We retrospectively reviewed the medical records of patients diagnosed with IEIs from 2010 to 2018, who were referred to the National Research Institute of Tuberculosis and Lung Diseases (NRITLD), Masih Daneshvari Hospital, Tehran, Iran. Patients with predominantly antibody deficiencies (PADs) including common variable immunodeficiency (CVID), hyper IgM syndrome (HIGM), X-linked agammaglobulinemia (XLA), as well as congenital defects of phagocytes, combined immunodeficiency (CID), and Mendelian susceptibility to mycobacterial diseases (MSMD) who were diagnosed and treated at this center enrolled in this study. When no genetic diagnosis was available, the underlying IEIs were diagnosed according to the criteria of the European Society for Immunodeficiencies (ESID) Registry Working Party Written informed consent was obtained from all patients (and/or their guardians). The study was accepted by the institutional review/ethics board. Patients or their guardians completed a questionnaire for demographic information including age, sex, age at onset of symptoms, age at diagnosis, presence of familial history, and consanguinity. The clinical manifestations, complications, and comorbidities were extracted from the medical records and thus represented physician-reported morbidities. Diagnostic delay was defined as the time between the onset of symptoms and the time of diagnosis. The patients’ blood samples were tested quantitatively for lymphocyte subset and immunoglobulin levels, and compared with age-matched normal reference values. Isohemagglutinin titer, anti-diphtheria, and anti-tetanus were evaluated.

Pulmonary function tests (PFTs) were performed according to the American Thoracic Society recommendations7 in patients who were older than 6 years and cooperative, with patients tested in the seated position within a volume displacement body plethysmograph. Respiratory parameters including FEV1, FVC, FEV1/FVC, and maximal mid-expiratory flow (MMEF 25–75%) were recorded for each patient. PFT was not performed in MSMD patients due to either age limitation or positive mycobacterium test; therefore, they were excluded in the analysis of PFT patterns. Standard posteroanterior and lateral chest X-ray, as well as high-resolution computed tomography (HRCT) scans, were obtained in all patients. Data were presented as minimum, maximum, and mean (standard deviation) using SPSS software (v. 25.0, Chicago, IL). Epidemiologic, clinical, imaging, and laboratory data were compared among the patient groups.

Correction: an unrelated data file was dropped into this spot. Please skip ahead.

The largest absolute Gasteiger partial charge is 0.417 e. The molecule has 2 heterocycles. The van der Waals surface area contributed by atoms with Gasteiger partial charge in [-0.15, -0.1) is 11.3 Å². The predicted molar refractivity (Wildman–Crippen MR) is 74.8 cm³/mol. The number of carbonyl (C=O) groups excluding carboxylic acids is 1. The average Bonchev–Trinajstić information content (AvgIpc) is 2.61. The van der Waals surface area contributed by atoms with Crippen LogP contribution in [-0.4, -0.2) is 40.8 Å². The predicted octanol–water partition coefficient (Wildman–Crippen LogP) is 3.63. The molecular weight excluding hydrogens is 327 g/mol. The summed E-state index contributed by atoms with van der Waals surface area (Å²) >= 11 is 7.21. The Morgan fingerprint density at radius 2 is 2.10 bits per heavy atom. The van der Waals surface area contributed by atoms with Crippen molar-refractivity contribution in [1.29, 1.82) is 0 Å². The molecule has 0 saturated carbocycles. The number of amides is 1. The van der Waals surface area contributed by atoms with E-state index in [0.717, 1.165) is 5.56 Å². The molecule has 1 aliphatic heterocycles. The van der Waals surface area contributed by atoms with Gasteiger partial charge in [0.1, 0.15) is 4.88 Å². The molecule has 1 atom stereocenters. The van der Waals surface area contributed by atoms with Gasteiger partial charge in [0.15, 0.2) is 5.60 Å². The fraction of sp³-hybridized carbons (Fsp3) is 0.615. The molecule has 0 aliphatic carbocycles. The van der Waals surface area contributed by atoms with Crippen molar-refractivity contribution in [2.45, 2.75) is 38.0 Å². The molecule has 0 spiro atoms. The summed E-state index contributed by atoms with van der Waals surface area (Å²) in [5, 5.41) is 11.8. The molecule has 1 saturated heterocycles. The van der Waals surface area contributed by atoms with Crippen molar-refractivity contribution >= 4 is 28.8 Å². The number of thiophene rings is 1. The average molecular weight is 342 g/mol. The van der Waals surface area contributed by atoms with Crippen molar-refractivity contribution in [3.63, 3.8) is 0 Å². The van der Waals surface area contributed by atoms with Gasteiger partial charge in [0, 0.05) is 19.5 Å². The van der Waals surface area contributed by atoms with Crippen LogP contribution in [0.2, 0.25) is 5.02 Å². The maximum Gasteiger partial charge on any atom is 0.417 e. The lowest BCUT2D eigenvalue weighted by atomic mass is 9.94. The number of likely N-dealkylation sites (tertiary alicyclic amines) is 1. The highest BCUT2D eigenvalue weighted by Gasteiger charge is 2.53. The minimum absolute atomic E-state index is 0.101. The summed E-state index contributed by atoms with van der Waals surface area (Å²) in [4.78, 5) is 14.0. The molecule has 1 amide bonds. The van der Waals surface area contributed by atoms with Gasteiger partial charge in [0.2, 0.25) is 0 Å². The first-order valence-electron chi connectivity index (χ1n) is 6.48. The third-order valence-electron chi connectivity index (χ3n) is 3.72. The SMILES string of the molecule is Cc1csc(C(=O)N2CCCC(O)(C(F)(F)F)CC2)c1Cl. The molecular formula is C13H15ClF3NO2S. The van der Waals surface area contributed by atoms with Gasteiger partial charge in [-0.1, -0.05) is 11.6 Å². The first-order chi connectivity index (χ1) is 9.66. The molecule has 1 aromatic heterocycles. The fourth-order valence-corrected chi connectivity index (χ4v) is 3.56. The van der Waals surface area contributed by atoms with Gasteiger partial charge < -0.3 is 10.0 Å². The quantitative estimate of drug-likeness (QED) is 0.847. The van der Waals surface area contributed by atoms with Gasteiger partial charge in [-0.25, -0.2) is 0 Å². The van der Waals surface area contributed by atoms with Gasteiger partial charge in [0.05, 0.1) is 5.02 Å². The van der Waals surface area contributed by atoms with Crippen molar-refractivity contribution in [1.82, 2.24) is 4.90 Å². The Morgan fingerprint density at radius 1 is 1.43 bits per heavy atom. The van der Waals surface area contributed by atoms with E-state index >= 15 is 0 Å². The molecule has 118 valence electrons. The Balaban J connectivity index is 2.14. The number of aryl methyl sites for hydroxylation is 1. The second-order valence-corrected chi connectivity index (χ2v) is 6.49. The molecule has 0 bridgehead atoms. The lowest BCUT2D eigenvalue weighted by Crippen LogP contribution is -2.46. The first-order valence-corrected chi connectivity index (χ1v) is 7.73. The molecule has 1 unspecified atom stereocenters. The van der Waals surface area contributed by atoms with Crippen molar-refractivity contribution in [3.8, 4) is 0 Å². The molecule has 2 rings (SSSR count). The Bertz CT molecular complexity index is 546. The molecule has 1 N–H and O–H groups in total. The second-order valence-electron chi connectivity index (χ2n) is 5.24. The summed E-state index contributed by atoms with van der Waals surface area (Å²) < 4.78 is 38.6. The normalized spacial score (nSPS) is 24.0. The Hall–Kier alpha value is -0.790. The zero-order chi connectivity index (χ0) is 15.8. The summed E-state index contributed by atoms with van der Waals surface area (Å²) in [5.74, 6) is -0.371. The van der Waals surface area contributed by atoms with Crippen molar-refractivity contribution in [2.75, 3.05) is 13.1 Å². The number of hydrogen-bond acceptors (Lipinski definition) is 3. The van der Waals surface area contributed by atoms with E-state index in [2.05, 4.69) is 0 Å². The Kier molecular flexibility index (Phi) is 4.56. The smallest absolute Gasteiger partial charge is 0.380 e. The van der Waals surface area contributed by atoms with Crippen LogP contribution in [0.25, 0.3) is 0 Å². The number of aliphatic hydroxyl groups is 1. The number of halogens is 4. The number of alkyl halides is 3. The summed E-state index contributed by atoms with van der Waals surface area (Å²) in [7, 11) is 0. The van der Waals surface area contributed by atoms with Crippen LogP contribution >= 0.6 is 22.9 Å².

Results

In total, 117 patients (71 males, 46 females) aged 1–54 years, including 48 (41%) patients with PADs (CVID = 43 (36.7%), HIGM = 3 (2.6%) (including two patients with pathogenic AICDA mutations), XLA = 2 (1.7%)), 39 (32%) patients with congenital defects of phagocytes (CGD [chronic granulomatous disease] = 38 (32.5%), congenital cyclic neutropenia = 1 (0.8%)), 14 (11.9%) patients with CID (severe combined immunodeficiency (SCID) = 5 (4.3%), hyper IgE syndrome (HIES) = 5 (4.3%), ataxia-telangiectasia (AT) = 3 (2.6%), autoimmune poly-endocrinopathy candidiasis ectodermal dystrophy (APECED) = 1 (0.8%)), and 16 (14%) patients with MSMD were enrolled in this study (Table 1).

Table 1 Clinical manifestions in the study population.